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When shopping for leather, you will quickly discover it has its own vocabulary. Much like coffee, it has terms that describe everything from texture to where it came from.  By learning a few key terms, you can have confidence in your leather choices.

Top Grain Leather:  Most leather is made from cowhide which is prized for its strength, durability and texture.  After tanning cowhide is often split to reduce its thickness and increase its flexibility.  After splitting, the top portion of the leather that contains the natural grain texture of the leather is referred to as top grain. Top grain leather is preferred for upholstery for its elasticity and durability.

Protected Leather: Protected leather starts out as natural leather and undergoes an additional finishing step after tanning.  During this processes, a protective coat is added sealing the surface of the leather making it moisture and scratch resistant.  Benefits of protected leather include stain resistance and easy cleaning.

Natural Leather:  Leathers that do not undergo the protective finishing process are referred to as natural leathers.  Prized for their subtle textures and often paired with exotic finishing methods, unsealed natural leathers offer unparalleled luxury. Select natural leathers undergo oil or wax treatments that give them unique surface textures and properties.

Grain:  During tanning as hair is removed from the hide, the natural texture of the hide, referred to as grain, is revealed.  Pores and other markings of the leather help give top grain natural leathers their distinctive appearance.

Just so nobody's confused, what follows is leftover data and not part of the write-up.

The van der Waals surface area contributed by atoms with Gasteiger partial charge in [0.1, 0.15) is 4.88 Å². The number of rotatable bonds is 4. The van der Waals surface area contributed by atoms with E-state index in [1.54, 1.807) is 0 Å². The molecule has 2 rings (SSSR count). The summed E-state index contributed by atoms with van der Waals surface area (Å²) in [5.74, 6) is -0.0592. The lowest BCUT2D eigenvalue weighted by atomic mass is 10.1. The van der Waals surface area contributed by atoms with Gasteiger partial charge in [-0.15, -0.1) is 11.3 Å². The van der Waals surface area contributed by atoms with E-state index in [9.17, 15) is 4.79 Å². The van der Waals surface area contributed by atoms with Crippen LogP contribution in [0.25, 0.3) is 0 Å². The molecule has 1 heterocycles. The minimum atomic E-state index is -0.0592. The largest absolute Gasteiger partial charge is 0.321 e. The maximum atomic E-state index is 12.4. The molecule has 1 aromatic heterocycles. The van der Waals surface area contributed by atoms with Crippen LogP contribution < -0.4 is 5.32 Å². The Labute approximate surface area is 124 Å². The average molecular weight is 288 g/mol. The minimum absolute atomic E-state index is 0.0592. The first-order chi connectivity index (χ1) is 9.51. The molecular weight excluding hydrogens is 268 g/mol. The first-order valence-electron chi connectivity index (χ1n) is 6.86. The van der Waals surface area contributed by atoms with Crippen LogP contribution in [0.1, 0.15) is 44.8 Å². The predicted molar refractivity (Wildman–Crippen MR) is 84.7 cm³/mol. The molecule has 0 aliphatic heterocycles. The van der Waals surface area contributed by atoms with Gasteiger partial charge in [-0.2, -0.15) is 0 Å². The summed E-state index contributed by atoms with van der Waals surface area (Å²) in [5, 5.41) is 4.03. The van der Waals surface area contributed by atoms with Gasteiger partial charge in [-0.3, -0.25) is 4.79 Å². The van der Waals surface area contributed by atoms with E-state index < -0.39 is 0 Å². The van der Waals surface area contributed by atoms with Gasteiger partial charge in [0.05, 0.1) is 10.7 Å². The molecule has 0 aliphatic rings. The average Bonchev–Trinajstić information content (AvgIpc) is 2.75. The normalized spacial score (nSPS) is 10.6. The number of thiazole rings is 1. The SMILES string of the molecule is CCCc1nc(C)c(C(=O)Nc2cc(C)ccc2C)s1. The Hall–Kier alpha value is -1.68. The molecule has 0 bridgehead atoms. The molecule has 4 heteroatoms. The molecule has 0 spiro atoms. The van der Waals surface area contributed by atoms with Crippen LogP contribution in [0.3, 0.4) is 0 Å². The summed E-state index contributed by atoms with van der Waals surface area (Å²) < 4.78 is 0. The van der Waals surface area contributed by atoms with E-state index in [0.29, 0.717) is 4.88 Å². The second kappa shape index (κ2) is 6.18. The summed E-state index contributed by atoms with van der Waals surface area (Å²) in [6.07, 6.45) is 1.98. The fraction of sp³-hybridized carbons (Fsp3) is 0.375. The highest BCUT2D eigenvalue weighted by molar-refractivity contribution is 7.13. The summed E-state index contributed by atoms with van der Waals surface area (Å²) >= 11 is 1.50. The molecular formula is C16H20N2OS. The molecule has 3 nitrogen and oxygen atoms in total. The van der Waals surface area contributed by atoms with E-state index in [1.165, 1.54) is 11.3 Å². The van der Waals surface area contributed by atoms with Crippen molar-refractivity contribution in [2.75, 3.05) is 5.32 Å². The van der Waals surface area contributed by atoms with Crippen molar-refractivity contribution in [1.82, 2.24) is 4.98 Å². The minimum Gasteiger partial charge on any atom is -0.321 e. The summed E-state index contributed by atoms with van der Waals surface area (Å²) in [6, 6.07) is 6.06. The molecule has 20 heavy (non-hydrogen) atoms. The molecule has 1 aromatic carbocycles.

Corrected Leather: Leather remains a natural material; as such imperfections and markings on the outer surface of the hide are often visible.  Corrected leathers are buffed to remove surface texture or imperfections.  The corrected surface can be left as is or is combined with embossing to imprint a uniform grain texture onto the leather.

Full Grain:  Uncorrected leathers do that not undergoes correction or embossing retain their natural texture and are referred to as full grain leathers.  The full grain finish highlights the natural origin of genuine leather with subtle markings and grain variations not found in corrected leather.

Aniline Dyed Leather: Aniline dyes are applied in a tumbling dye bath. Having no pigmentation of their own, aniline dyes directly stain leather fibers leaving the natural details of the leather intact. Due to the penetrating properties of aniline dyes, the entire thickness of the aniline dyed leather receives color.

Semi – aniline Dyed Leather: After aniline dying, some leathers undergo additional pigment application to create semi-aniline leathers.  By applying pigments  it is possible to create modeled textures or add rich consistent color while retaining the durability created by aniline dyes deep penetration into the leather structure.

Grade:  When shopping for leather furniture you are bound to hear the topic of grade come up while discussing price.  Grades are categories used by manufacturers to split up dozens of leather choices into easy to price groups.  Grades themselves are not direct indicators of quality.  When comparing leathers it is important to go beyond just grade levels to compare the properties such as surface finish, thickness and if the leather is protected or natural to determine the best choice.


We stock Zoletti a range of high-quality durable lounges and recliners.



A range of Semi-Aniline leathers that offer a softer and more pliable feel


Zoletti’s finest and softest leather. A top grain leather that exudes quality and available in a range of fashion and traditional colours.




Types of Leather

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